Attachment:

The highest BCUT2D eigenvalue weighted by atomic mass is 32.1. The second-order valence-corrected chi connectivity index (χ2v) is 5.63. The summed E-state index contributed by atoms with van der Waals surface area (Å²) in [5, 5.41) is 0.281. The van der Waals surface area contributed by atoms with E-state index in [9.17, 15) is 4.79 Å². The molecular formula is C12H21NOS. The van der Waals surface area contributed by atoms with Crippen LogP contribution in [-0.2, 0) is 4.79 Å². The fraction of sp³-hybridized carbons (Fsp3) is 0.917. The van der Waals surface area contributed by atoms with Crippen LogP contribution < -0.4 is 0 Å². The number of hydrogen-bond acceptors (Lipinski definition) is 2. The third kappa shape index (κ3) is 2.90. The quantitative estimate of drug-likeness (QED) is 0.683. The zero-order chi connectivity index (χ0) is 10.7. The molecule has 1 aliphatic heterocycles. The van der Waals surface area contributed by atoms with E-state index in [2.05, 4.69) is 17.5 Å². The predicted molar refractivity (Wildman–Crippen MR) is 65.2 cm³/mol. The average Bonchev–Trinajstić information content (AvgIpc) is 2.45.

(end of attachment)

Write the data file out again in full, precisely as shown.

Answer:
The highest BCUT2D eigenvalue weighted by atomic mass is 32.1. The second-order valence-corrected chi connectivity index (χ2v) is 5.63. The summed E-state index contributed by atoms with van der Waals surface area (Å²) in [5, 5.41) is 0.281. The van der Waals surface area contributed by atoms with E-state index in [9.17, 15) is 4.79 Å². The molecular formula is C12H21NOS. The van der Waals surface area contributed by atoms with Crippen LogP contribution in [-0.2, 0) is 4.79 Å². The fraction of sp³-hybridized carbons (Fsp3) is 0.917. The van der Waals surface area contributed by atoms with Crippen LogP contribution < -0.4 is 0 Å². The number of hydrogen-bond acceptors (Lipinski definition) is 2. The third kappa shape index (κ3) is 2.90. The quantitative estimate of drug-likeness (QED) is 0.683. The zero-order chi connectivity index (χ0) is 10.7. The molecule has 1 aliphatic heterocycles. The van der Waals surface area contributed by atoms with E-state index in [2.05, 4.69) is 17.5 Å². The predicted molar refractivity (Wildman–Crippen MR) is 65.2 cm³/mol. The average Bonchev–Trinajstić information content (AvgIpc) is 2.45.